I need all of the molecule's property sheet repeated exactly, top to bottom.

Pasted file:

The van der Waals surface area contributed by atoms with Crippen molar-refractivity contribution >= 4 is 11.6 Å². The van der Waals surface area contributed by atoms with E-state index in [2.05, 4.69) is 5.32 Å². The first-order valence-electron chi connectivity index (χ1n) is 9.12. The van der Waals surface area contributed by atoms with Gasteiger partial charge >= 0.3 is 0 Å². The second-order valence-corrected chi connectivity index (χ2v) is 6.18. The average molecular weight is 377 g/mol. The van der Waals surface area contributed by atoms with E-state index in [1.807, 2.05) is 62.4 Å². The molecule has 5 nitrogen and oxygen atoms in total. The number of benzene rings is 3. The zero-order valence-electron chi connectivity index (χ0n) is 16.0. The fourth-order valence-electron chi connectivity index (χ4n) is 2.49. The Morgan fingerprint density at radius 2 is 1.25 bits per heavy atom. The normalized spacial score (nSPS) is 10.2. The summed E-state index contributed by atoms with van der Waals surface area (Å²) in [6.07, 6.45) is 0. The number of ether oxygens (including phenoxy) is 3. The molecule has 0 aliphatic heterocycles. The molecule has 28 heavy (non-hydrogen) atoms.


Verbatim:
The van der Waals surface area contributed by atoms with Crippen molar-refractivity contribution >= 4 is 11.6 Å². The van der Waals surface area contributed by atoms with E-state index in [2.05, 4.69) is 5.32 Å². The first-order valence-electron chi connectivity index (χ1n) is 9.12. The van der Waals surface area contributed by atoms with Gasteiger partial charge >= 0.3 is 0 Å². The second-order valence-corrected chi connectivity index (χ2v) is 6.18. The average molecular weight is 377 g/mol. The van der Waals surface area contributed by atoms with E-state index in [1.807, 2.05) is 62.4 Å². The molecule has 5 nitrogen and oxygen atoms in total. The number of benzene rings is 3. The zero-order valence-electron chi connectivity index (χ0n) is 16.0. The fourth-order valence-electron chi connectivity index (χ4n) is 2.49. The Morgan fingerprint density at radius 2 is 1.25 bits per heavy atom. The normalized spacial score (nSPS) is 10.2. The summed E-state index contributed by atoms with van der Waals surface area (Å²) in [6.07, 6.45) is 0. The number of ether oxygens (including phenoxy) is 3. The molecule has 0 aliphatic heterocycles. The molecule has 28 heavy (non-hydrogen) atoms.